Among the 150 or so paintings which were made as part of the Sportsmen series in the first half of the 1970s, there are pictures which bravely go beyond a customary critique. A crowd of huge male heads stare hungrily at the figure of a half-dressed woman, seeking the same sort of conquest as a collector of porcelainbric-à-brac (Fragile Thing [Krucha rzecz], 1972), gritting their teeth with desire (Dreams [Marzenia], 1972) and fantasising she has a third breast, or perhaps more (Dogs Looks [Psie spojrzenia], 1972). Sexist oppression culminates in its inevitable finale - a man in a beret puffing on a cigarette and o group of his friends rape a woman behind a village church (Rape in the Countryside [Gwałt na wsi], 1974). These paintings, made in the same year as Natalia LL's famous Sztuka konsumpcyjna (Consumption Art), leave no doubt as to the coarse-mindedness of the "sportsmen". Molesting seems to be in their nature, while feeling-up and raping passes, along with fighting in the backyard (The Right Knee, 1973) and getting drunk (Room [Izba], 1973, I'm Skrewed Up [Mam śrubę], Jaki jestem piękny - pijany [How Beautiful I am When I'm Drunk], both 1974), for no more than one of few available pastimes. They feel safe at it because in a reality steeped in lethargy, society gives silent assent to these types of activities too. The old woman working in the public toilets (wearing a cross) is willing to pass a blind eye on men having sex, for the price of a few coppers and just to be left in peace (Loo Lady [Srajbabka], 1974). On the table there's a glass of tea and half and apple, under the table - a beer mug. Peasant's sexism and cheap tolerance reign in the land of the "sportsmen".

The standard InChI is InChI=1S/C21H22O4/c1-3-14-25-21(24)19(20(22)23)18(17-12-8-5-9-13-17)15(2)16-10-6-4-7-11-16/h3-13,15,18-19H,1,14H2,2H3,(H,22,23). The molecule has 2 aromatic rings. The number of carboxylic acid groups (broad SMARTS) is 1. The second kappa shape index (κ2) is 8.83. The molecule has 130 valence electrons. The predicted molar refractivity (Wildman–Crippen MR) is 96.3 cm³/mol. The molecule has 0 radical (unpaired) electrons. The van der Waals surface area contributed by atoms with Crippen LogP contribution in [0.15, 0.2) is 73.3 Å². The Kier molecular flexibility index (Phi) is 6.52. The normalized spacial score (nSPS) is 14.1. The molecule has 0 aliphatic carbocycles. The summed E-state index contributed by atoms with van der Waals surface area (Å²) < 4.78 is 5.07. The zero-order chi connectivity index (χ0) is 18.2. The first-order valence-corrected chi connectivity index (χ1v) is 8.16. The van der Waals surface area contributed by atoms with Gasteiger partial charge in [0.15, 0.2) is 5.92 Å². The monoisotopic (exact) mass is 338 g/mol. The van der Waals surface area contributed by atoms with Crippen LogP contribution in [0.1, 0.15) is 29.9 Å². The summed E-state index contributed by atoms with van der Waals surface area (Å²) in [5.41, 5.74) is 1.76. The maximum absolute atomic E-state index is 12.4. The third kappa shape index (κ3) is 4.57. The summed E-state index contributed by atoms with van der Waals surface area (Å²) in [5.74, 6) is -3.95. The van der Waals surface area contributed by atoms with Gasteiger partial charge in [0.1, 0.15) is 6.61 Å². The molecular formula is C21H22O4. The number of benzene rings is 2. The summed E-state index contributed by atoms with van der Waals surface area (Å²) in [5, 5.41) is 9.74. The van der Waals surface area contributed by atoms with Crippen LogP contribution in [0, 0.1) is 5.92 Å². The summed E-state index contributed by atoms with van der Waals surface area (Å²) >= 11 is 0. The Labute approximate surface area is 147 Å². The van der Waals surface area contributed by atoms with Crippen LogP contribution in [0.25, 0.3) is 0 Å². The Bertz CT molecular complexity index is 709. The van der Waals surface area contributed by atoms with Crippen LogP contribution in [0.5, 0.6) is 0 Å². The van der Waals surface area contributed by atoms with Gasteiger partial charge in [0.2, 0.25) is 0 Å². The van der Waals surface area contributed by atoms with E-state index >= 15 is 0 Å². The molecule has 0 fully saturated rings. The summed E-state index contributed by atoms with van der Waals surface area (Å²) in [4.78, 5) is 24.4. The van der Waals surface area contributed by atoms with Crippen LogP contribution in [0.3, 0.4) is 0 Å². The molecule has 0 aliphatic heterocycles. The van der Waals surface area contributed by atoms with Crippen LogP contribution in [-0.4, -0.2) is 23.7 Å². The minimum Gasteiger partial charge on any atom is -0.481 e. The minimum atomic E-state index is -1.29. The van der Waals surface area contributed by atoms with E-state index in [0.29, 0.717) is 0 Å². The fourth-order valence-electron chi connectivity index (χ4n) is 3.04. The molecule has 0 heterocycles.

Engineers (1972) Dwurnik's painterly project, though far from socially indifferent, contrasts with the numerous initiatives of socially engaged art in the 1960s. Beginning with the Biennale of Spatial Forms in Elbląg after the Symposium at "Azoty" in Puławy, to mention only the most famous of these types of enterprises, attempts were made to organise state patronage of modern art using industrial plants as a source. The fact that the artists taking part in these events worked on realising their projects either together with workers from the plant or simply installed them on the factory's grounds, became a pretext for the formulation of slogans relating to the social dimension of modern art being made in this way. In reality though, this art was preoccupied with completely different issues, with modern formal speculation and, on a conceptual level, had nothing to do with workers. The effect was rather the flourishing of all kinds of misunderstandings and jokes, such as, for example, in the popular comedy Nie lubię poniedziałku (/ Don't Like Monday), dir. Tadeusz Chmielewski, 1971. One of the heroes is a farmer searching Warsaw for spare parts for a tractor. The tractor axle he has brought with him wins a modem sculpture competition and the farmer finds the parts he wants in a sculpture by a "real" artist, exhibited beside it.